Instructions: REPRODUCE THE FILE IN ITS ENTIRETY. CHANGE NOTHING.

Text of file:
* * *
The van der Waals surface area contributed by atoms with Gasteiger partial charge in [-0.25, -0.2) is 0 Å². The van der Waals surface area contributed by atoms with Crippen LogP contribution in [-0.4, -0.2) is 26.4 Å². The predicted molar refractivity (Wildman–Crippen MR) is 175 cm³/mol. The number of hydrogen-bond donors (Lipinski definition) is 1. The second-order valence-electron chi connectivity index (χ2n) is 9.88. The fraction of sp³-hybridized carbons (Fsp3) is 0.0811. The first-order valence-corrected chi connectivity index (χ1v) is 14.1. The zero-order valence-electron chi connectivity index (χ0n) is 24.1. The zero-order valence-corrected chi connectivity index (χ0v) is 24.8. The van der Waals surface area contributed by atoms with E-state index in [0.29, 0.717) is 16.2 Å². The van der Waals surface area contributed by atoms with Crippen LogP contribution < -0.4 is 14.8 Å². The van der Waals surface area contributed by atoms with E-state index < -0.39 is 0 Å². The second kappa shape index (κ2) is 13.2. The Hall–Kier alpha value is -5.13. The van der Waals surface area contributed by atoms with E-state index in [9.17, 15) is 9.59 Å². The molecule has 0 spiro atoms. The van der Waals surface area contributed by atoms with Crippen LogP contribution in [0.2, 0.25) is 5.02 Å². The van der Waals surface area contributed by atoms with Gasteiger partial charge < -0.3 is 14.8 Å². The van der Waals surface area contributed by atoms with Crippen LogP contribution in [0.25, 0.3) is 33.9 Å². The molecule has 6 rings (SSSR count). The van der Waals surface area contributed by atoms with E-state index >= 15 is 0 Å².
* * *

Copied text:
The van der Waals surface area contributed by atoms with Gasteiger partial charge in [-0.25, -0.2) is 0 Å². The van der Waals surface area contributed by atoms with Crippen LogP contribution in [-0.4, -0.2) is 26.4 Å². The predicted molar refractivity (Wildman–Crippen MR) is 175 cm³/mol. The number of hydrogen-bond donors (Lipinski definition) is 1. The second-order valence-electron chi connectivity index (χ2n) is 9.88. The fraction of sp³-hybridized carbons (Fsp3) is 0.0811. The first-order valence-corrected chi connectivity index (χ1v) is 14.1. The zero-order valence-electron chi connectivity index (χ0n) is 24.1. The zero-order valence-corrected chi connectivity index (χ0v) is 24.8. The van der Waals surface area contributed by atoms with E-state index in [0.29, 0.717) is 16.2 Å². The van der Waals surface area contributed by atoms with Crippen LogP contribution < -0.4 is 14.8 Å². The van der Waals surface area contributed by atoms with E-state index < -0.39 is 0 Å². The second kappa shape index (κ2) is 13.2. The Hall–Kier alpha value is -5.13. The van der Waals surface area contributed by atoms with E-state index in [9.17, 15) is 9.59 Å². The molecule has 0 spiro atoms. The van der Waals surface area contributed by atoms with Crippen LogP contribution in [0.2, 0.25) is 5.02 Å². The van der Waals surface area contributed by atoms with Gasteiger partial charge < -0.3 is 14.8 Å². The van der Waals surface area contributed by atoms with Crippen LogP contribution in [0.25, 0.3) is 33.9 Å². The molecule has 6 rings (SSSR count). The van der Waals surface area contributed by atoms with E-state index >= 15 is 0 Å².